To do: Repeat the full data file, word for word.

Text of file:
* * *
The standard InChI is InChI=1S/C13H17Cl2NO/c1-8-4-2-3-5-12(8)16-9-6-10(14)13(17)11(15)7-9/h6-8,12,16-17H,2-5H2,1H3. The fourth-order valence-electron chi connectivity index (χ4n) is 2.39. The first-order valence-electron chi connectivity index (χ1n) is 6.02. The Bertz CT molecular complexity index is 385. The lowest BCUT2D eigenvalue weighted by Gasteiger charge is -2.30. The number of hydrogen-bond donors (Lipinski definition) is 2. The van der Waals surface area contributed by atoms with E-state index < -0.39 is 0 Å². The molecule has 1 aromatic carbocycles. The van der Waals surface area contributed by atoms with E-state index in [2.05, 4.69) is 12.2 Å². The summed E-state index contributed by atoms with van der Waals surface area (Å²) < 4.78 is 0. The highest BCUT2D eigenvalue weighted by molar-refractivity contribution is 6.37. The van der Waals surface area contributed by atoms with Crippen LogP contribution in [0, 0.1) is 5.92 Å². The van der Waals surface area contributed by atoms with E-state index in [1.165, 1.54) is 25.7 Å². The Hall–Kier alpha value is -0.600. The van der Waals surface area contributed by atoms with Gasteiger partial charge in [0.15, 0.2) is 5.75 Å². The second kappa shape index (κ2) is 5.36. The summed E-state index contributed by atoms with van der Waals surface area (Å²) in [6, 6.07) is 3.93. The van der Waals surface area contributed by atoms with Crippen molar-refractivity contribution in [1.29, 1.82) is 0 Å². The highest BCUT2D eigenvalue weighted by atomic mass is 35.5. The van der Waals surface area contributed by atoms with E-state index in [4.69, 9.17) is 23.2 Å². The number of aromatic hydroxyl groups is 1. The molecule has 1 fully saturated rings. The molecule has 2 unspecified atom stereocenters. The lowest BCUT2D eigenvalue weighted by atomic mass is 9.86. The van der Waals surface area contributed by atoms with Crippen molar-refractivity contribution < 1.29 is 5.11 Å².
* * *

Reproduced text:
The standard InChI is InChI=1S/C13H17Cl2NO/c1-8-4-2-3-5-12(8)16-9-6-10(14)13(17)11(15)7-9/h6-8,12,16-17H,2-5H2,1H3. The fourth-order valence-electron chi connectivity index (χ4n) is 2.39. The first-order valence-electron chi connectivity index (χ1n) is 6.02. The Bertz CT molecular complexity index is 385. The lowest BCUT2D eigenvalue weighted by Gasteiger charge is -2.30. The number of hydrogen-bond donors (Lipinski definition) is 2. The van der Waals surface area contributed by atoms with E-state index < -0.39 is 0 Å². The molecule has 1 aromatic carbocycles. The van der Waals surface area contributed by atoms with E-state index in [2.05, 4.69) is 12.2 Å². The summed E-state index contributed by atoms with van der Waals surface area (Å²) < 4.78 is 0. The highest BCUT2D eigenvalue weighted by molar-refractivity contribution is 6.37. The van der Waals surface area contributed by atoms with Crippen LogP contribution in [0, 0.1) is 5.92 Å². The van der Waals surface area contributed by atoms with E-state index in [1.165, 1.54) is 25.7 Å². The Hall–Kier alpha value is -0.600. The van der Waals surface area contributed by atoms with Gasteiger partial charge in [0.15, 0.2) is 5.75 Å². The second kappa shape index (κ2) is 5.36. The summed E-state index contributed by atoms with van der Waals surface area (Å²) in [6, 6.07) is 3.93. The van der Waals surface area contributed by atoms with Crippen molar-refractivity contribution in [1.29, 1.82) is 0 Å². The highest BCUT2D eigenvalue weighted by atomic mass is 35.5. The van der Waals surface area contributed by atoms with E-state index in [4.69, 9.17) is 23.2 Å². The number of aromatic hydroxyl groups is 1. The molecule has 1 fully saturated rings. The molecule has 2 unspecified atom stereocenters. The lowest BCUT2D eigenvalue weighted by atomic mass is 9.86. The van der Waals surface area contributed by atoms with Crippen molar-refractivity contribution < 1.29 is 5.11 Å².